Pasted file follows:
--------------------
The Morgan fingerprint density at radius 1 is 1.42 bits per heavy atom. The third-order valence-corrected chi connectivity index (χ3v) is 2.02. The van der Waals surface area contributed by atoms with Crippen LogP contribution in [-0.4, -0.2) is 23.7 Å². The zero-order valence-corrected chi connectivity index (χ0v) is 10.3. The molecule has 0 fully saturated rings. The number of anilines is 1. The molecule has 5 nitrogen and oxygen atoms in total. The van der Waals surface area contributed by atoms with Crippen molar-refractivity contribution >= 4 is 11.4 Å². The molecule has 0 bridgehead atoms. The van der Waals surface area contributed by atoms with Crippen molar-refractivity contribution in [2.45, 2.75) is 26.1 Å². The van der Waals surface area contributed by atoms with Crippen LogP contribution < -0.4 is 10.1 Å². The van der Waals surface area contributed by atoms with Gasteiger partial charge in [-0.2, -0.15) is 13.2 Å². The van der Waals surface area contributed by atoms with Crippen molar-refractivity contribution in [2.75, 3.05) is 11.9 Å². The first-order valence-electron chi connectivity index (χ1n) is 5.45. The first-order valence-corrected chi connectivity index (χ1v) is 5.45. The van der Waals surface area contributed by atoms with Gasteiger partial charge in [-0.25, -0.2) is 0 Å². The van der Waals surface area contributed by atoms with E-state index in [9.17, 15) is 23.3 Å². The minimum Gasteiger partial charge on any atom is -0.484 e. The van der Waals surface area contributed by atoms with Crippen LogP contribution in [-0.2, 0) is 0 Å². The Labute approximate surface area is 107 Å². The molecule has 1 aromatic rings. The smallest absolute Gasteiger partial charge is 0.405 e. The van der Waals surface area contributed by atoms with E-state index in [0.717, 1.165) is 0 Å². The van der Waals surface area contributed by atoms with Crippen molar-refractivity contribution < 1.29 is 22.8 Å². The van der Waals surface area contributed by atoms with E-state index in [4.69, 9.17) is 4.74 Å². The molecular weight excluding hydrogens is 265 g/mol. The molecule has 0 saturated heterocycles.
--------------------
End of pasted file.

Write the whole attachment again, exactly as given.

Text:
The Morgan fingerprint density at radius 1 is 1.42 bits per heavy atom. The third-order valence-corrected chi connectivity index (χ3v) is 2.02. The van der Waals surface area contributed by atoms with Crippen LogP contribution in [-0.4, -0.2) is 23.7 Å². The zero-order valence-corrected chi connectivity index (χ0v) is 10.3. The molecule has 0 fully saturated rings. The number of anilines is 1. The molecule has 5 nitrogen and oxygen atoms in total. The van der Waals surface area contributed by atoms with Crippen molar-refractivity contribution >= 4 is 11.4 Å². The molecule has 0 bridgehead atoms. The van der Waals surface area contributed by atoms with Crippen molar-refractivity contribution in [2.45, 2.75) is 26.1 Å². The van der Waals surface area contributed by atoms with Crippen LogP contribution < -0.4 is 10.1 Å². The van der Waals surface area contributed by atoms with Gasteiger partial charge in [-0.2, -0.15) is 13.2 Å². The van der Waals surface area contributed by atoms with Crippen molar-refractivity contribution in [2.75, 3.05) is 11.9 Å². The first-order valence-electron chi connectivity index (χ1n) is 5.45. The first-order valence-corrected chi connectivity index (χ1v) is 5.45. The van der Waals surface area contributed by atoms with Gasteiger partial charge in [-0.25, -0.2) is 0 Å². The van der Waals surface area contributed by atoms with E-state index in [9.17, 15) is 23.3 Å². The minimum Gasteiger partial charge on any atom is -0.484 e. The van der Waals surface area contributed by atoms with Crippen LogP contribution in [-0.2, 0) is 0 Å². The Labute approximate surface area is 107 Å². The molecule has 1 aromatic rings. The smallest absolute Gasteiger partial charge is 0.405 e. The van der Waals surface area contributed by atoms with E-state index in [0.717, 1.165) is 0 Å². The van der Waals surface area contributed by atoms with Crippen molar-refractivity contribution < 1.29 is 22.8 Å². The van der Waals surface area contributed by atoms with E-state index in [4.69, 9.17) is 4.74 Å². The molecular weight excluding hydrogens is 265 g/mol. The molecule has 0 saturated heterocycles.